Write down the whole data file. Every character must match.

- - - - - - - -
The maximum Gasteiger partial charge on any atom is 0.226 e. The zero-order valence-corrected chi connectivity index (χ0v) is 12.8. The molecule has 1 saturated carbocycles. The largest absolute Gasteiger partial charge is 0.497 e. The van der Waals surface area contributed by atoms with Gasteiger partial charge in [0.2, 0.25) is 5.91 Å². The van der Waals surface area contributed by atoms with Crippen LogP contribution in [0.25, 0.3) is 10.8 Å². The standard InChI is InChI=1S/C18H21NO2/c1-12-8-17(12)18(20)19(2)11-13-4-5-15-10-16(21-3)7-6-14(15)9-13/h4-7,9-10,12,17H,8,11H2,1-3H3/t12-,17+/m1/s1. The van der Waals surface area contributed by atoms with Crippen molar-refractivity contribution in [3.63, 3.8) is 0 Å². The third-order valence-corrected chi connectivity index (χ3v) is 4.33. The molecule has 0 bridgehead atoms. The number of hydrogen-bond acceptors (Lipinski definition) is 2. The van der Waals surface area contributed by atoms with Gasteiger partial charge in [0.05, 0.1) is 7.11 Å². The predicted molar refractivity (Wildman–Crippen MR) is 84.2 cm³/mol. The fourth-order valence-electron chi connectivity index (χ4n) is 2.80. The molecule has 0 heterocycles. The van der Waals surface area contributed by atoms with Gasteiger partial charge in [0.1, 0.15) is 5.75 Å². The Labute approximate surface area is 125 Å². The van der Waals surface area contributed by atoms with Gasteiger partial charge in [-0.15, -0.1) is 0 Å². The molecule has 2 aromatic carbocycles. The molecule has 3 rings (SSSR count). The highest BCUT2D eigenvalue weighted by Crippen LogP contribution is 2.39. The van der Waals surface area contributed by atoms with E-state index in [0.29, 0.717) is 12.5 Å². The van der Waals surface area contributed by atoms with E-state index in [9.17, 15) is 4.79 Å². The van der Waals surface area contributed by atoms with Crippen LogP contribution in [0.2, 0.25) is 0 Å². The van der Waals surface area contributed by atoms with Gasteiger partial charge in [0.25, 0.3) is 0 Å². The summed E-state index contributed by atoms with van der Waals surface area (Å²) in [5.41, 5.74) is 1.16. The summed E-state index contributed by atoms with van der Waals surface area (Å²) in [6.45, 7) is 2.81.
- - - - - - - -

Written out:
The maximum Gasteiger partial charge on any atom is 0.226 e. The zero-order valence-corrected chi connectivity index (χ0v) is 12.8. The molecule has 1 saturated carbocycles. The largest absolute Gasteiger partial charge is 0.497 e. The van der Waals surface area contributed by atoms with Gasteiger partial charge in [0.2, 0.25) is 5.91 Å². The van der Waals surface area contributed by atoms with Crippen LogP contribution in [0.25, 0.3) is 10.8 Å². The standard InChI is InChI=1S/C18H21NO2/c1-12-8-17(12)18(20)19(2)11-13-4-5-15-10-16(21-3)7-6-14(15)9-13/h4-7,9-10,12,17H,8,11H2,1-3H3/t12-,17+/m1/s1. The van der Waals surface area contributed by atoms with Crippen molar-refractivity contribution in [3.63, 3.8) is 0 Å². The third-order valence-corrected chi connectivity index (χ3v) is 4.33. The molecule has 0 bridgehead atoms. The number of hydrogen-bond acceptors (Lipinski definition) is 2. The van der Waals surface area contributed by atoms with Gasteiger partial charge in [0.05, 0.1) is 7.11 Å². The predicted molar refractivity (Wildman–Crippen MR) is 84.2 cm³/mol. The fourth-order valence-electron chi connectivity index (χ4n) is 2.80. The molecule has 0 heterocycles. The van der Waals surface area contributed by atoms with Gasteiger partial charge in [0.1, 0.15) is 5.75 Å². The Labute approximate surface area is 125 Å². The van der Waals surface area contributed by atoms with Gasteiger partial charge in [-0.15, -0.1) is 0 Å². The molecule has 2 aromatic carbocycles. The molecule has 3 rings (SSSR count). The highest BCUT2D eigenvalue weighted by Crippen LogP contribution is 2.39. The van der Waals surface area contributed by atoms with E-state index in [0.29, 0.717) is 12.5 Å². The van der Waals surface area contributed by atoms with E-state index in [9.17, 15) is 4.79 Å². The van der Waals surface area contributed by atoms with Crippen LogP contribution in [0.2, 0.25) is 0 Å². The van der Waals surface area contributed by atoms with Gasteiger partial charge in [0.25, 0.3) is 0 Å². The summed E-state index contributed by atoms with van der Waals surface area (Å²) in [5.41, 5.74) is 1.16. The summed E-state index contributed by atoms with van der Waals surface area (Å²) in [6.45, 7) is 2.81.